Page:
I don’t know much about fantasy football, but it is my understanding that the game is to assemble the best team on paper that you can from all active players on all teams. That’s how I have tended to create schedules for myself.
My fantasy schedule is dominated by “should”: I should wash the kitchen floor every week, I should meditate, I should eat less sugar, I should practice parking more often, I should create a morning ritual, I should call my mother more often… in my head, I create elaborate schedules that include all the things I should do, but it is just a fantasy. “Should” isn’t about intention or action; it’s about guilt and (self-)criticism.
I’ve recently decided to try to give up the word “should”. When I hear myself tell myself that I should do something, I stop and ask myself if I actually care about doing it. If the answer is “yes”, then I change the sentence to one of real intention: “I will do that tonight”. If the answer is “no”, then I give myself permission to let go of the guilt and the fantasy.
I’ve been finding that a very big challenge, and one of the areas where I have particular trouble is related to spirituality. I have been having trouble letting go of the idea that one day I’ll want to spend my mornings meditating, sipping herbal tea with a nutritious breakfast, and conducting simple but deeply meaningful rituals. The truth is, I want to spend my morning drinking espresso, playing Solitaire on my phone, and serving as a warm lap for my cat.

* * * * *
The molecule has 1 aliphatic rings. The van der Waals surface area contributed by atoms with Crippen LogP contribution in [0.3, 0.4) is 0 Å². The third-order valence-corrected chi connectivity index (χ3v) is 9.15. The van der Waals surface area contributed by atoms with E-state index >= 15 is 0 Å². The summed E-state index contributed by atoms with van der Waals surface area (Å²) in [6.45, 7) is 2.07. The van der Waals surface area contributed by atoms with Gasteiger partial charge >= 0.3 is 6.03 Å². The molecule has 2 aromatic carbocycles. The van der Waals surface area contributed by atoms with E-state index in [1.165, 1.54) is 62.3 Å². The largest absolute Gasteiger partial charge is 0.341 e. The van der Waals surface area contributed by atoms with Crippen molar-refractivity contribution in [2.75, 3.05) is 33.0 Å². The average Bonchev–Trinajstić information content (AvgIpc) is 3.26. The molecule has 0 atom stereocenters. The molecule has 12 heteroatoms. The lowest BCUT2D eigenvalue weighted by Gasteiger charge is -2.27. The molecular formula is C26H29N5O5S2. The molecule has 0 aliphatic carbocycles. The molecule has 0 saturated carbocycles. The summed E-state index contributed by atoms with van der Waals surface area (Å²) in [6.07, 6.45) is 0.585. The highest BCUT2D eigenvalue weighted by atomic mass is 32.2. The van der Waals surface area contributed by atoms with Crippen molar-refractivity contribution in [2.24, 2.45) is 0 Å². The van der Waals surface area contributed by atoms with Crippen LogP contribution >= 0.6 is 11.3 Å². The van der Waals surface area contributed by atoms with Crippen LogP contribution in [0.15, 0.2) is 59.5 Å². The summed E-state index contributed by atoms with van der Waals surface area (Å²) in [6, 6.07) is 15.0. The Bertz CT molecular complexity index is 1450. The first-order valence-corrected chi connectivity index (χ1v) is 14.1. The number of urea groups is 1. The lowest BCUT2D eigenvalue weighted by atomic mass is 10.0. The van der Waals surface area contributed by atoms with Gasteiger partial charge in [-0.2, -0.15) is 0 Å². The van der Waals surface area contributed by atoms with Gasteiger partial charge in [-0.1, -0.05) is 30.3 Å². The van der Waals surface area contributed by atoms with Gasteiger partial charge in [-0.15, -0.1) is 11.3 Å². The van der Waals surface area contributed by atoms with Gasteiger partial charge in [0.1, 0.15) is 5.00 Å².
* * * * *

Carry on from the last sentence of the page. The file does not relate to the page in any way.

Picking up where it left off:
I been thinking about that gap between desire and action and why it exists. I have always wanted to be a spiritual person, but I never put plans into action, at least not for long. Then a friend of mine, who has been running Vancouver Pagan Pride Day for several years now, said something in one of the preparation meetings for the March 19th fundraiser event to the effect of “This is my spiritual work.”
That rattled around in my head until I had one of those slap-your-forehead moments: for all my discussions about different ways to be Pagan and the centres of Paganism, I had never thought about what my own inclination towards Community-Centred Paganism actually meant for my personal practices. It should have been no wonder that meditating, praying, lighting candles, and making offerings didn’t work for me; solitary ritual would never tick the right boxes for me. What does work for me is participating in group ritual, volunteering for the community, writing group rituals, and writing this blog. My spiritual work doesn’t look like I expected it to, so I dismiss what I am actually doing – what is actually calling me and bringing me satisfaction – and try to make myself into what I picture religious looks like. And since that doesn’t call me, it just leads to “should”.
My spiritual practice doesn’t look like kneeling in front of an altar praying. My spiritual practice looks like sitting in front of a laptop, it looks like long walks thinking about theology, it looks like my spiritual family sharing bread by candlelight after grounding, and it looks like editing a book and creating workshops. That’s where my spirit wants to be, and it makes it easy to avoid fantasy schedules and just do things.